EliteClub promises to provide very detailed ICO research and select the projects that are capable to showing high growth. To do this, they employ an algorithm to process the data on multiple exchanges, and they examine any of the patterns that they find.
Members discuss signals, projects, results, and propose their own ideas in the public group. The registration is limited at the moment, and they announced that new rules will be coming soon – the cost for joining will be 1 ETH, with a 0.1 ETH monthly fee.
As in the previous cases, they are not permanent and are made more clear in the Telegram chat.
This recent study states the ordinary returns from the ICO for the first two weeks after being listed on the exchange is 179%, whereas the representative ICO investor earns 82%. Given the careful choosing, increasing the funds twice, or three times over, is achievable.
Moon Syndicate is taking part in the pre-sale of Fetch.ai ICO. The allocated sum, which is intended to buy the tokens, was 1,000 ETH. The received discount was 25%. Each contributor should get a proportional ROI: the more money they give, the bigger the return.
The amount of profit will correlate with how the token will be appraised on the exchange. If the ordinary fee is about 5%, and if the rise in the asset price is almost inevitable (because of the strong selection and the project properties), then the profits should be significant.
Let’s consider another example. EliteClub invests in Tolar HashNet. In this case, there is the higher border – it’s possible to deliver a maximum of 80 ETH.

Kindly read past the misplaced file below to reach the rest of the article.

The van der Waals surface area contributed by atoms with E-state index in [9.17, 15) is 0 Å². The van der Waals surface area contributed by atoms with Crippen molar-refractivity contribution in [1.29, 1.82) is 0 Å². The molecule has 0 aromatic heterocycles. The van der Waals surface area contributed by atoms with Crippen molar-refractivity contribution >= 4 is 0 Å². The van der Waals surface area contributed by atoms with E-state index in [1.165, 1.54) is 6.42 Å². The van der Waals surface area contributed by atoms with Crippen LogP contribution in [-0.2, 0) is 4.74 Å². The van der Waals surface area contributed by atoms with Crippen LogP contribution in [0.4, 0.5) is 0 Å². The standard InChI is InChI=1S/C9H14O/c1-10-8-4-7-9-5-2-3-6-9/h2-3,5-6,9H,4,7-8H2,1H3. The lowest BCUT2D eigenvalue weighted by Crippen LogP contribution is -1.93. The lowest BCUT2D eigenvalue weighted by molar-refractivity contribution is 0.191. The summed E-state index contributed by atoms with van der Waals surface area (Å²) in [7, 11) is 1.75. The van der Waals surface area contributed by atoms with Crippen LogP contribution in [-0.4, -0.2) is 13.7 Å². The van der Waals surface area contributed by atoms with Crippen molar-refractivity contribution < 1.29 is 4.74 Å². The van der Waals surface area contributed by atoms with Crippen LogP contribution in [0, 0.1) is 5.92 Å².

If the discount is 20%, the fee is 3% and the common growth’s multiplicator is three, then the expected profit can be about 232.8 ETH. Since there are only the proven platforms, they should work out.
Bulk does not give out the specifics of their projects publicly. The last one whose code name is “O.P.” The invested sum is unlimited, but the fee is high – 10%. Plus, other levies are 0,5% for using PrimaBlock service and 5% for Coinlist.
To the pool?
ICO pools are the old solution to new problems. Such clubs can enforce each bidder, and it grants access to a lot of research data, enlarges a finance volume, ensures discounts, and has other benefits.
Nevertheless, there is no guarantee that everything will always go in the right direction. Reality is not obliged to be subject to our plans. Furthermore, smart contracts are very complex and not every investor will be able to verify them correctly. Who knows what mistakes or intrusions might happen. The sharing of money is a question without an answer. Can it be trusted?
Every investment is a toss of the dice – but every toss is not free from interference. Whether it’s good or bad – it is on our side.
But ICO pools can help.